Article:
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Degrees Protected New Grads From Recession's Worst

By JUSTIN POPE

It was a defining image of the Great Recession: floundering college grads stuck back home, living in mom and dad's basement. But while rooted in some truth, that picture doesn't show fully how the prolonged economic downturn broadly impacted people in their early 20s, according to a new study out Wednesday.

In fact, those degrees offered strong protections against the recession's worst effects.

The study, an analysis of U.S. Census data by the Pew Economic Mobility Project, makes no claim recent years have been golden ones for new college graduates. Wages were down and have yet to recover, unemployment and student debt were up, and fewer grads have found jobs befitting their education-level. But the report finds all of those negative effects came in much smaller doses for college graduates than for those with associate's degrees and only a high school credential, and that fewer graduates fell out of work entirely.

"This is not to discredit those individual stories" of adult children lodged in basements, said Diana Elliott, research manager for the project. "But overall, the majority of college graduates came through the recession with some minor setbacks in the labor markets" â¿¿ at least in comparison to those with lesser credentials.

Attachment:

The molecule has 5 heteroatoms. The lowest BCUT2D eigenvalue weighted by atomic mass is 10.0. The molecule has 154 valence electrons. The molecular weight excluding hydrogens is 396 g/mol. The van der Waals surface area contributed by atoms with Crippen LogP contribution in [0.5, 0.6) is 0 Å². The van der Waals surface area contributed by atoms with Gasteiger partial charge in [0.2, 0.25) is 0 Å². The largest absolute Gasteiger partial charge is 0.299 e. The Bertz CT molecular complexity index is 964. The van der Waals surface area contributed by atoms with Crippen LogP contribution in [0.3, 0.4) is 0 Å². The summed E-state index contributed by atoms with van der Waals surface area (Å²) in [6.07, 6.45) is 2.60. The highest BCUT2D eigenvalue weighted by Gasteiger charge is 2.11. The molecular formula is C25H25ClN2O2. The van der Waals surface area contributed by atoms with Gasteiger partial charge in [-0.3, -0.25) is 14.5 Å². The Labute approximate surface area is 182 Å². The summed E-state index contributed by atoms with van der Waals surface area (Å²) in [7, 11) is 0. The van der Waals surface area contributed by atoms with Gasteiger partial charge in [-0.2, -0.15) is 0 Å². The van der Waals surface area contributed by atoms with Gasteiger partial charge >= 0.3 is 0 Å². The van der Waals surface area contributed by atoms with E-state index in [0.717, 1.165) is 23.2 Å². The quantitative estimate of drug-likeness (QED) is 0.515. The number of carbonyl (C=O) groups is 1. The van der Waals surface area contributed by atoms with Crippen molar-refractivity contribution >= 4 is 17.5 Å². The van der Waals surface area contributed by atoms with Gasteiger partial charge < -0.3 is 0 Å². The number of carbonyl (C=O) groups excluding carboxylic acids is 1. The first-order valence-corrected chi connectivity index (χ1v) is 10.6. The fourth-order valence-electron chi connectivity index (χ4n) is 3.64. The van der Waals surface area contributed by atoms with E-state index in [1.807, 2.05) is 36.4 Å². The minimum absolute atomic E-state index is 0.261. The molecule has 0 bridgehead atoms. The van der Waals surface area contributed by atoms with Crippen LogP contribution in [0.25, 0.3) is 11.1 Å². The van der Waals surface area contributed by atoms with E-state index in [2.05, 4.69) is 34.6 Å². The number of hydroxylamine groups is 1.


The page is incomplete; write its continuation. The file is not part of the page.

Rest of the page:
The study contributes to an increasingly voluble national debate over the economic value of a college degree. It doesn't factor in the price â¿¿ a critical variable when families ask if college is worth it. Average tuition and fees at four-year public colleges rose 5 percent this year to $8,655 this year, according to the College Board, while two-thirds of the graduating class of 2011 finished school with loan debt, borrowing on average $26,600.

Most experts contend that despite tuition inflation, the wage premium for a bachelor's degree remains generally worthwhile, amounting by some calculations to up to $1 million in lifetime earnings on average. The current unemployment rate is 3.9 percent for those with a bachelor's degree or higher, compared to 6.9 percent for those with an associate's or some college, and 8 percent for those with just high school.

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